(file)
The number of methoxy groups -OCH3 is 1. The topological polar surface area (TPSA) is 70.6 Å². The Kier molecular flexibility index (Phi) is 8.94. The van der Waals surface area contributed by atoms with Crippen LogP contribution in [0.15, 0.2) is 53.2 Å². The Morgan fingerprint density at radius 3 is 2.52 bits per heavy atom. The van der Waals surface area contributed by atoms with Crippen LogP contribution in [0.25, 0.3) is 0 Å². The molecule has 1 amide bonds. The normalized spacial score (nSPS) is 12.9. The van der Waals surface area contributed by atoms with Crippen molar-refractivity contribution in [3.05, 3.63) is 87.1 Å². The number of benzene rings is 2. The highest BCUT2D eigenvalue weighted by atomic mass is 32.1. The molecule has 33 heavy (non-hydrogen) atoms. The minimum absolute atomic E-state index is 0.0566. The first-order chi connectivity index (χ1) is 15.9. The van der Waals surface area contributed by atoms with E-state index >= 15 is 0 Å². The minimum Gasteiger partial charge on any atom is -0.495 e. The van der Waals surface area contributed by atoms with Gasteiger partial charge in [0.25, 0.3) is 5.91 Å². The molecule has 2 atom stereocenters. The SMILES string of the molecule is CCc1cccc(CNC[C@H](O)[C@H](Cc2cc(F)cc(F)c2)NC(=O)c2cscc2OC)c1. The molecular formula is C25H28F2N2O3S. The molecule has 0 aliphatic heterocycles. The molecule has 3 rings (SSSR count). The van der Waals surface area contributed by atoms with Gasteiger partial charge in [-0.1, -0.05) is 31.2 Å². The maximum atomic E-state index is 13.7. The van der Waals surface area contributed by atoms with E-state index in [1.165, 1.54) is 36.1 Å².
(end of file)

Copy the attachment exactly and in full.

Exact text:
The number of methoxy groups -OCH3 is 1. The topological polar surface area (TPSA) is 70.6 Å². The Kier molecular flexibility index (Phi) is 8.94. The van der Waals surface area contributed by atoms with Crippen LogP contribution in [0.15, 0.2) is 53.2 Å². The Morgan fingerprint density at radius 3 is 2.52 bits per heavy atom. The van der Waals surface area contributed by atoms with Crippen LogP contribution in [0.25, 0.3) is 0 Å². The molecule has 1 amide bonds. The normalized spacial score (nSPS) is 12.9. The van der Waals surface area contributed by atoms with Crippen molar-refractivity contribution in [3.05, 3.63) is 87.1 Å². The number of benzene rings is 2. The highest BCUT2D eigenvalue weighted by atomic mass is 32.1. The molecule has 33 heavy (non-hydrogen) atoms. The minimum absolute atomic E-state index is 0.0566. The first-order chi connectivity index (χ1) is 15.9. The van der Waals surface area contributed by atoms with E-state index >= 15 is 0 Å². The minimum Gasteiger partial charge on any atom is -0.495 e. The van der Waals surface area contributed by atoms with Gasteiger partial charge in [0.25, 0.3) is 5.91 Å². The molecule has 2 atom stereocenters. The SMILES string of the molecule is CCc1cccc(CNC[C@H](O)[C@H](Cc2cc(F)cc(F)c2)NC(=O)c2cscc2OC)c1. The molecular formula is C25H28F2N2O3S. The molecule has 0 aliphatic heterocycles. The molecule has 3 rings (SSSR count). The van der Waals surface area contributed by atoms with Gasteiger partial charge in [-0.1, -0.05) is 31.2 Å². The maximum atomic E-state index is 13.7. The van der Waals surface area contributed by atoms with E-state index in [1.165, 1.54) is 36.1 Å².